Both Wolf and James Parker, a spokesman for the Oregon facility, stressed that the rhesus monkeys were not clones. Parker told the Center for Public Integrity that the experiment was not cloning because the cloned primates were not genetically identical to any adult monkey. Parker insists, in fact, that Wolf does not engage in cloning research. He used, rather, “cloning techniques” (Thomson’s spokesman, Terry Devitt, also says that Thomson does not do cloning research).
Under Schatten’s leadership, the Oregon center created the first genetically engineered monkey. ANDi, born in 2000, was the first primate to incorporate a foreign gene, a green florescent protein from jellyfish.
In their experiments on so-called nuclear transfer technology Schatten, Wolf and their colleagues were aided by Thomson, who derived new rhesus embryonic stem cell lines and shipped them to Oregon week after week. Stem cells, which are primordial cells, possess the potential to become any part of the body. According to his proposal, Thomson began supplying the cell lines in 1997.
Thomson isolated and cultured embryonic stem cells from nonhuman primates in 1995 following some 10 years of research on monkeys. Three years later, Thomson grew human embryonic stem cells in a privately-funded laboratory for the first time.
All of the research conducted at the primate centers is federally subsidized. The Wisconsin National Primate Research Center received more than $25 million worth of federal grants between 1996 and 2002. During that time, the NIH gave Thomson grants to conduct his stem cell experiments on nonhuman primates in the center as well as experiments that used “nuclear transfer strategies to generate genetically identical rhesus monkeys.”
From 1996 to 2002, Wolf and his colleagues at Oregon received more than $30 million in federal grants.
The National Center for Research Resources has supported nuclear transfer research by private companies as well. Government documents reveal that, as early as 1991, the center gave a grant to a Granada Biosciences Inc. researcher for “nuclear transfer in non-human primates.”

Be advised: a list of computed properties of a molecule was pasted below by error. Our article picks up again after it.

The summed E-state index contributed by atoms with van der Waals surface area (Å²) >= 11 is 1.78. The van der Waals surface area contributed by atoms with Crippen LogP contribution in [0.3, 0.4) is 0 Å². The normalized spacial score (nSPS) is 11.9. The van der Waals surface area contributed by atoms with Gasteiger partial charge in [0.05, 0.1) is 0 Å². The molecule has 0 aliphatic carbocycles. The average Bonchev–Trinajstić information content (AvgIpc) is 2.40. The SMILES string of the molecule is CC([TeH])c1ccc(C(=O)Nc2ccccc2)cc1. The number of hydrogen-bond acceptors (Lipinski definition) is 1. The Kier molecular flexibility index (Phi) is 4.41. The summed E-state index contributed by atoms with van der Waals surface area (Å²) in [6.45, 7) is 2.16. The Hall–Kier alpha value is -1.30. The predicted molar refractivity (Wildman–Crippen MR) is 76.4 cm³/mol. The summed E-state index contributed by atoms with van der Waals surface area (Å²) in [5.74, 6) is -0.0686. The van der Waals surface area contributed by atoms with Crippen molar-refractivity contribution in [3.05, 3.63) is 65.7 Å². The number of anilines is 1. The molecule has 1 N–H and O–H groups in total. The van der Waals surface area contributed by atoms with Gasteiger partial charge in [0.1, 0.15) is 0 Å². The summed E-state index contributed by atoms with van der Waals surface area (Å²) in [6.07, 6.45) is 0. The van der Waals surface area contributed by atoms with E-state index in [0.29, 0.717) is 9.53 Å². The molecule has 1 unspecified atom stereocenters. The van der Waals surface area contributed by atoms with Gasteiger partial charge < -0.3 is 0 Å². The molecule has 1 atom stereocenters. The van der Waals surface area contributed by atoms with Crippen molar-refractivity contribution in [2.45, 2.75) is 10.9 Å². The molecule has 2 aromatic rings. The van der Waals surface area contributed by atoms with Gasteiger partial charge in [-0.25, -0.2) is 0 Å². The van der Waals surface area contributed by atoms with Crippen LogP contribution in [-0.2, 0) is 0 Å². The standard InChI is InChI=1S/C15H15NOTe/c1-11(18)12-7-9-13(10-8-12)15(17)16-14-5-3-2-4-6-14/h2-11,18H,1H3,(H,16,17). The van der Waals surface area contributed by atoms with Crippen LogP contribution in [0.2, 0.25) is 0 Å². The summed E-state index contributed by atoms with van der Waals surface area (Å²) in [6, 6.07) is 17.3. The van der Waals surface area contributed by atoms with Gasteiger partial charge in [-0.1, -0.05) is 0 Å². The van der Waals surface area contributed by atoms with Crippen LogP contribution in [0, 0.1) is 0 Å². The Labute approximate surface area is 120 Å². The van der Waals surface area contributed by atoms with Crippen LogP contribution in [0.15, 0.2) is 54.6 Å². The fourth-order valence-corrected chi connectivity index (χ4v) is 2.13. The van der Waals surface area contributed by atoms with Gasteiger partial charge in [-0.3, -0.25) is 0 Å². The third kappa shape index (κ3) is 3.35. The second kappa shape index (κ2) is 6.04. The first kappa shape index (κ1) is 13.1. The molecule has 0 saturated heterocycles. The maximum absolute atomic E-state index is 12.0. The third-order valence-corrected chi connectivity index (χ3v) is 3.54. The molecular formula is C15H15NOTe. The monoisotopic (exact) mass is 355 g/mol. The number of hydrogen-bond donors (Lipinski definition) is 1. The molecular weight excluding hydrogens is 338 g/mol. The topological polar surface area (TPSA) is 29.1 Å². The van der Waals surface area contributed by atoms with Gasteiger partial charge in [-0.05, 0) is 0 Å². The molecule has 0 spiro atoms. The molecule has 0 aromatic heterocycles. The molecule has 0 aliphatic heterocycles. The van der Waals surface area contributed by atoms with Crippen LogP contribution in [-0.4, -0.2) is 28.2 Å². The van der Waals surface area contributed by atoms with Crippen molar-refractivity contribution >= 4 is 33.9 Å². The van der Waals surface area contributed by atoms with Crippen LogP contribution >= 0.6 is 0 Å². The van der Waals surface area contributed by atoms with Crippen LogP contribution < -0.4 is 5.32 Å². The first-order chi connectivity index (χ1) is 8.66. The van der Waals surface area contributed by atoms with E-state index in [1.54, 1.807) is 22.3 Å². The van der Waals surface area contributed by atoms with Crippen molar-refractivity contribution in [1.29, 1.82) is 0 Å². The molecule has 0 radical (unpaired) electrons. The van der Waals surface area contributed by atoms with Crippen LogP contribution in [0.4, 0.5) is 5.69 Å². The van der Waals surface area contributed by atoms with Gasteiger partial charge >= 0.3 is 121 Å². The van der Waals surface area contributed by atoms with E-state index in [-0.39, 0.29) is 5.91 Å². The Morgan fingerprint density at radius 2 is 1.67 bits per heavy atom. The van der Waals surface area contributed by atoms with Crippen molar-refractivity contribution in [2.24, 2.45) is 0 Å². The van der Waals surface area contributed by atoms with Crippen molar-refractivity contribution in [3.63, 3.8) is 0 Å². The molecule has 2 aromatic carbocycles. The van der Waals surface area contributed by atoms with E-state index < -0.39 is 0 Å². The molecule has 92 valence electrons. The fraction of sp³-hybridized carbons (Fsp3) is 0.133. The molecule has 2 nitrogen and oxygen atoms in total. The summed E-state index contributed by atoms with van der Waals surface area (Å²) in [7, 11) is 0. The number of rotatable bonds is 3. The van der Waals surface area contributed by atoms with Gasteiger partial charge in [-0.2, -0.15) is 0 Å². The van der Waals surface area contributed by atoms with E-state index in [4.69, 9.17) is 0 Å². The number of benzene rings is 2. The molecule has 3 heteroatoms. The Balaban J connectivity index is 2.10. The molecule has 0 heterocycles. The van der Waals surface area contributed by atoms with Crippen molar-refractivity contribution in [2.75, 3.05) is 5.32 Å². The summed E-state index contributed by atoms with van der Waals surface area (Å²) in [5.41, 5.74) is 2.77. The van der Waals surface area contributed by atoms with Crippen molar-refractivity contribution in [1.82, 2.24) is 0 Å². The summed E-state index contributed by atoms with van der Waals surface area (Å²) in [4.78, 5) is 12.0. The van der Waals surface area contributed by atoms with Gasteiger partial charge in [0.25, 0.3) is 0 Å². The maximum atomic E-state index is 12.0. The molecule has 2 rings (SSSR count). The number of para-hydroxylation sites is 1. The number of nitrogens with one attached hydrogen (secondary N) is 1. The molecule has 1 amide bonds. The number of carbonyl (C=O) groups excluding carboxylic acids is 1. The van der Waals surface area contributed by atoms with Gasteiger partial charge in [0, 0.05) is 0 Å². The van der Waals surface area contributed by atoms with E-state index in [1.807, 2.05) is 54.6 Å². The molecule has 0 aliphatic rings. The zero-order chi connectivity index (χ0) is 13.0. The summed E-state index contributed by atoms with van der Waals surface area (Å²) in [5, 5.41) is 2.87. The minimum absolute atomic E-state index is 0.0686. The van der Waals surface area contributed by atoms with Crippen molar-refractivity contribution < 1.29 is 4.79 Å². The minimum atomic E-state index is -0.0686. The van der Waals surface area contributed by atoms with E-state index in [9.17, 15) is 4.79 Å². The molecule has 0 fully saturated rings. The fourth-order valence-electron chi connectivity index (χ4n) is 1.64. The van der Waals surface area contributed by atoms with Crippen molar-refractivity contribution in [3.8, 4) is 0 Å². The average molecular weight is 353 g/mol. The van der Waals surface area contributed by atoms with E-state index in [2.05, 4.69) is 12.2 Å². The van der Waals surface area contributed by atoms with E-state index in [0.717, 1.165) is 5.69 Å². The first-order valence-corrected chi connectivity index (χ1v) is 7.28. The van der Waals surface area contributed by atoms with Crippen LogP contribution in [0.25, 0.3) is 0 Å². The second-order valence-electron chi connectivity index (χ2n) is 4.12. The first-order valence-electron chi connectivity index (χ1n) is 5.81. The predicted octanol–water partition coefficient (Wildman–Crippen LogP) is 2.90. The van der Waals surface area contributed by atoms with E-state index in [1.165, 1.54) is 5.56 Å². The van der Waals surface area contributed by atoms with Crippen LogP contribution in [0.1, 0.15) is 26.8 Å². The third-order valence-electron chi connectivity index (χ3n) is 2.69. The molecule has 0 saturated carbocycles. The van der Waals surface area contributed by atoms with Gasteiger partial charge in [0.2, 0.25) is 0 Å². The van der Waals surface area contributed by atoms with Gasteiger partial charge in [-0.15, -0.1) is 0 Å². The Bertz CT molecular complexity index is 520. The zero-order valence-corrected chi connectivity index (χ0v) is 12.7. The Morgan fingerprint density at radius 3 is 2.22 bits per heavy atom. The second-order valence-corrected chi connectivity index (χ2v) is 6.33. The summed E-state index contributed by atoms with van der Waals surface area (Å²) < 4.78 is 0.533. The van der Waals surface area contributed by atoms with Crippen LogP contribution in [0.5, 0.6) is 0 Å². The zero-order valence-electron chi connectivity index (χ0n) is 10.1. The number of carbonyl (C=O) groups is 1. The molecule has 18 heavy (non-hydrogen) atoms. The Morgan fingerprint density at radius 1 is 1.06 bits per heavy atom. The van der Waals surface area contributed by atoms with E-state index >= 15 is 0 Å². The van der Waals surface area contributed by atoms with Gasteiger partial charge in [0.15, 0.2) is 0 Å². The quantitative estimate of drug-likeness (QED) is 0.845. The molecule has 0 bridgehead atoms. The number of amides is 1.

The NIH said its allocations of resources are well within the laws.
“We are going to follow the president’s Executive Order against human cloning,” an NIH spokesman told the Center. “Concerning animal cloning, we will follow our assurances for the care and protection of animals.”
Wolf disputed the notion that cloning of primates would necessarily lead to human reproductive cloning. “First of all, you need to say that the reason we are trying to perfect the technology is because you want to use it in nonhuman primates.”
“There is no rational justification for cloning nonhuman primates predicated on the interest in humans,” he said. “Fact of the matter is we have far more experience in humans with doing test-tube babies and assisted reproductive technology than we do in monkeys. I wouldn’t buy the argument that establishing cloning technology in monkeys is going to impact reproductive human cloning technology in humans.”
But Wolf agrees the research has human applications. “As a spin-off, it seems reasonable to extrapolate that the more you learn from experience in mammals, and nonhuman primates, specifically, the more information you bring to the problem or to the challenge if you are going to clone humans,” he said.
The reasons aren’t hard to find. In biological terms, humans share some 93 percent of their DNA with rhesus monkeys. “Humans and monkeys bear a close genetic relationship, reflected in many anatomical, behavioral, developmental and physiological similarities,” notes the Web site of the California National Primate Research Center, the federally funded biomedical research facility housed at the University of California, Davis. “Monkeys are the only mammalian animal model with menstrual cycles and hormonal patterns comparable to humans.”
The embryonic cell cloning from an undifferentiated cell, carried out in Oregon under Wolf’s supervision, was described as “the closest application” of cloning technology “yet to a species related to humans.”